Chapter nine is the first of several chapters that cover insurance, in this case disability insurance. The suggestion is to have sufficient disability insurance to cover the bulk of your income for most of your working life, so you have a back up source of income should something happen to you. Chapter ten covers life insurance, suggesting that you need enough term life insurance that when combined with your savings thus far, you’ll reach 12 times your salary, allowing your survivors to generate enough money to live off once you’re gone. Chapter eleven looks at long term care insurance, how to determine the amount you need, and how to choose the best policy. (The basic rule of thumb being to get the longest term you can afford, preferably a lifetime policy, but otherwise the term that provides the most years of benefits at lower rates rather than higher benefits for fewer years.) Chapter twelve rounds out the discussion of insurance by looking at health insurance. There is no ratio for health insurance; instead, the advice is to get the health insurance policy that best balances cost, quality care, benefits, and good customer service.
Chapter thirteen is ‘Getting Professional Help’ (of a financial, not psychiatric, nature…mostly), providing some of the things to look for in a financial adviser. It particularly recommends looking for advisers designated as Registered Investment Advisers or Certified Financial Planners. Chapter fourteen is a brief one that directs you to go online and use the Money Mass Calculator there to see how your progress stacks up (I’m currently ahead of the savings game, which is nice). The appendix covers a few situations where you might need to make adjustments to the provided Capital to Income and Savings Ratios, from being one of the lucky few who still has a traditional pension to having a wide difference in ages between you and your spouse.
Your Money Ratios is very straightforward and easy to follow. If you can do some fairly simple math, you can determine if your savings, investments, insurance and debts are all on track for you to retire on schedule. The suggestions provided are pretty solid for the most part, and are presented in a straightforward, fairly humorous manner.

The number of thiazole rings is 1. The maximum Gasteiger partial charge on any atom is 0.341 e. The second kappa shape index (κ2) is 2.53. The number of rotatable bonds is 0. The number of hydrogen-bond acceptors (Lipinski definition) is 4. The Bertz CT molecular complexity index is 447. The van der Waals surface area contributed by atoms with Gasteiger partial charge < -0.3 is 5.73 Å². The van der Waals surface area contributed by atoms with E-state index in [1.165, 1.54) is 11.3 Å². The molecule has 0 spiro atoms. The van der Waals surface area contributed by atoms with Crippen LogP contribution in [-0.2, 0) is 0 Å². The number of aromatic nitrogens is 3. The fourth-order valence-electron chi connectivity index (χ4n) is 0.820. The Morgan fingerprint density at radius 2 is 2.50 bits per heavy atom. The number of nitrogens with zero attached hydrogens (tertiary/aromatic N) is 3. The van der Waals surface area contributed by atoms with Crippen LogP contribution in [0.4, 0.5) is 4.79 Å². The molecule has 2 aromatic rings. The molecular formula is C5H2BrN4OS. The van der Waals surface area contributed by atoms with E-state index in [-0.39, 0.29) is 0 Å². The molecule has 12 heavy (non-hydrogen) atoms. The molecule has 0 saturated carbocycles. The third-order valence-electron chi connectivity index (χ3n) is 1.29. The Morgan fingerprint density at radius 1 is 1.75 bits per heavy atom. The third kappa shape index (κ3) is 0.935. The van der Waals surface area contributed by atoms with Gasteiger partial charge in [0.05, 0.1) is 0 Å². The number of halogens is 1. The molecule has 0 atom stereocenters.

The suggestions presented are quite conservative, from keeping half of your investments in bonds at 25 to using only Treasuries for your bond investments. The black box design of the book, not providing the background calculations that go into figuring out your ideal ratios, does make it harder for you to figure out how to modify your ratios if you want to make any changes to your goals. (Although, that might not be too bad if you’re not a money wonk like me and don’t want to play around with figures and calculations.)
Your Money Ratios is a pretty solid introduction to personal finance, albeit a bit on the simplistic side. If you want a simple answers to questions about how much to invest, how much to save, and how much insurance to have, you’ll find them here. It’s a good place to start your financial research (although, I would suggest you continue on, and read some additional sources of personal finance information, to expand the perspective you have on the subject of money).
Thanks to the generosity of the publisher, you have the opportunity to win a copy of Your Money Ratios, and find out for yourself how helpful it can be for a beginning investor. We’re going to make it pretty simple one this time around; simply leave a comment telling me how close you are to reaching a Capital to Income Ratio of 12 (and thus, to having enough to retire, when Social Security benefits are factored int) and you’ll be entered for a chance to win.
My own ratio stands at 0.67 (at least, if you use my ‘desired’ income of $40,000 per year, rather than my actual income of $12,000 per year as a grad student, where it’d be something like 2.25), which puts me ahead of the game for a 28-year-old. You can get your own ratio by dividing your investment totals by your income (either actual income or desired income, if you, like me are making a much lower amount than you want to make). Let me know what your ratio is by next Saturday, January 29th, and you’ll have a chance to win your own copy and learn more about where your finances currently stand.